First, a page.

Scaffolding the project

To start the project, create an empty directory named koa-tdd-api:

mkdir koa-tdd-api

then move inside the newly created directory:

cd koa-tdd-api

and initialize package.json by running:

npm init

We won’t publish any module to NPM so you can safely accept the default choices and just move on.

We also need to create some directory structure. In your terminal type:

mkdir -p server/{routes,db,controllers} test

and hit enter.

Setting up Knex and the database

That’s a boring task but someone has to do it: setting up the database and all the likes. Our tools of choice will be:

  1. Sqlite3: it’s enough to get started for a testing/development environment and it offers almost instant feedback
  2. Knex: it’s a SQL query builder for Javascript. To keep things simple I won’t use any ORM in this tutorial but you should take a look at Sequelize right after finishing this project.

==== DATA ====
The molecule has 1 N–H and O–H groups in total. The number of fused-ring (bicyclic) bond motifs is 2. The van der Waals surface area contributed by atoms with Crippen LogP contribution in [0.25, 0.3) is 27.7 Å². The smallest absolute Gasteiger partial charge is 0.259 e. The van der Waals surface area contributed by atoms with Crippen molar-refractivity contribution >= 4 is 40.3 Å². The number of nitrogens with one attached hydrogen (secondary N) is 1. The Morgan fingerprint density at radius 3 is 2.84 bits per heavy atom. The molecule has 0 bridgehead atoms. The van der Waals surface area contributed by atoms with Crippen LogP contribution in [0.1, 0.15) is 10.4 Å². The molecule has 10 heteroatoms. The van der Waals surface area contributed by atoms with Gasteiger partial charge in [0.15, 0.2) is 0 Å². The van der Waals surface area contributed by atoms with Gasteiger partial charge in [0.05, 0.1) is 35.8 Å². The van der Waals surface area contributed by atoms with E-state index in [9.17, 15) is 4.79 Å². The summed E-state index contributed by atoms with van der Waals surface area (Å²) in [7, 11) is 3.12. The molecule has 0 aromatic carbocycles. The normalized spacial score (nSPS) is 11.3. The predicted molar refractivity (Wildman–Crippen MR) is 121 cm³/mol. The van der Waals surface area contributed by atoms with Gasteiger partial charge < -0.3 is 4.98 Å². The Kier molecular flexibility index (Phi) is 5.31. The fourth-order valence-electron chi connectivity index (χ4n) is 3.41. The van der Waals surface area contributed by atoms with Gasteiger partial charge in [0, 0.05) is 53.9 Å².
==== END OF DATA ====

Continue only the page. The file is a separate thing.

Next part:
Before doing anything else install the Sqlite3 adapter with:

npm i sqlite3@3.1.8 --save-dev

The reason why I picked version 3.1.8 is because of this issue. I hope it will fixed soon.

Right after that add Knex with:

npm i knex

Knex comes included with a command line tool for managing both migrations and seeding. The Knex CLI can also be used to initialize the Knex configuration file. Run in your terminal:

node_modules/knex/bin/cli.js init

and you should see the following output:

Created ./knexfile.js

This file will hold the database credentials for every environment. You can also specify where your migrations and seeds should be generated. Open up knexfile.js and update the configuration by replacing the defaults with the following: